Revenge is all too commonly accepted on its face as motive enough to kill someone. “Eye for an Eye” forces you to reckon with the consequences of a single potential revenge killing, and it is one of the best storytelling moments in the game for it.

6. Mass Effect: Ilos

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This is how you do exposition, Bioware.

My biggest issue with the ending of Mass Effect 3 is less a matter of agency than storytelling. It is a suffocating anti-climax. You have done all that has been asked of you, and suddenly you are presented with a full-sized buffet of new mythology, presented by a deeply irritating tiny space-ghost.

“Ilos” gets it right. It presents the information- in this case, the fate of the Protheans and the nature of Reaper indoctrination- as a prize. It is what you are seeking, so hearing it is gratifying, not stultifying. And everything else about the level is pretty damn great as well.

It begins with a terrific cutscene, as Joker, the ever-present and ever-wiseass pilot- pulls off a daring drop to get you and your crew into a tiny landing zone. Ilos itself is one of the finest works of art direction in the franchise. It’s peaceful, eerie, and brimming with age and character. It’s hard to make something feel ancient in a video game, but “Ilos” succeeds. The silence is broken with a series of terrific firefights, far more varied and fun than most of the combat in ME1.

The conversation with Vigil, the VI program that tells you what you need to know about the coming Reaper invasion, is a welcome break in the action. The music that plays during the scene, by Jack Wall, is some of the best in all of the games. The “Vigil” theme is sort of the unofficial theme of the entire franchise. It plays over the opening menu of ME1, and the way it plays in ME3 during conversations with the original crew is one of my favorite touches in that game.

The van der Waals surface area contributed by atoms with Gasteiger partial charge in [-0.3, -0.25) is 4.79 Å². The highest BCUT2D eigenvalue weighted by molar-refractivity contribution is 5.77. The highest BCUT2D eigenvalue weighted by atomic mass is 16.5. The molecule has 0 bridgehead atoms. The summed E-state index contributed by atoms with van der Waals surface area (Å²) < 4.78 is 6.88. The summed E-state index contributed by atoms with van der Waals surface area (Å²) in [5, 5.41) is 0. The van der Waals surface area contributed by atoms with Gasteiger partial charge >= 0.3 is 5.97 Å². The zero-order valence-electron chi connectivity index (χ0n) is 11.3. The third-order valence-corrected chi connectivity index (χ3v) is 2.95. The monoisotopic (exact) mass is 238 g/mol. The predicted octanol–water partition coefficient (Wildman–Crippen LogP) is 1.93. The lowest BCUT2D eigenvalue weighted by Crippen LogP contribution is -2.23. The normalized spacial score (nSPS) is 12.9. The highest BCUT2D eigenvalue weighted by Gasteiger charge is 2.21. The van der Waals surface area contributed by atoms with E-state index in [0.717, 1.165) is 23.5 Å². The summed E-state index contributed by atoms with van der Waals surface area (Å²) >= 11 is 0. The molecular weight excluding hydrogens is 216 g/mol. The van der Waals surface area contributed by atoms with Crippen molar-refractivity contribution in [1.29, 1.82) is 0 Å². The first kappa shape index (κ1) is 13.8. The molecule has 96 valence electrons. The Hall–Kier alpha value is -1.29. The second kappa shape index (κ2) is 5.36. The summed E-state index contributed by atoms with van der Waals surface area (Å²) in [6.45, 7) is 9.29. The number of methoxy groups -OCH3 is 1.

The level’s ending- a desperate race to a closing portal that takes you to the Citadel and the game’s finale- is the most delightfully cinematic moment in ME1. It’s a terrific climax to the best mission in the game.

The Best of Mass Effect, #15-11

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Where I rank my favorite Mass Effect missions. Spoilers abound.

#15. Mass Effect: Eden Prime

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This is the mission that kicks off the entire trilogy, and it’s a damn memorable one. It jumps headlong into the meat of the game’s story, showcasing the murder at the beginning of the trail that Shepard will follow all the way to the eventual Reaper invasion two games later. A simple recon mission; exploring a human colony that is reportedly under attack; is the start of this sprawling epic.

It’s full of terrific, cinematic moments, including the Shepard’s discovery of the Prothean beacon, the introduction of Ashley Williams, and the murder of one Spectre, Nihlus by another, Saren. As you play through the trilogy, Saren is utterly dwarfed by the other antagonists the game throws at you (he is, after all, simply a pawn of the Reapers), but he more than does his job of providing a compelling reason to go on a chase around the galaxy, and his introduction is an effective one. The first mission of an RPG doesn’t have to do much, beyond providing a basic tutorial. But it’s always refreshing when they plunge into the story as well as Eden Prime does. It also gets more poignant on multiple playthroughs, as you realize just what lies ahead for Shepard, from these comparatively humble beginnings.

#14. Mass Effect 2: Dossier- The Assassin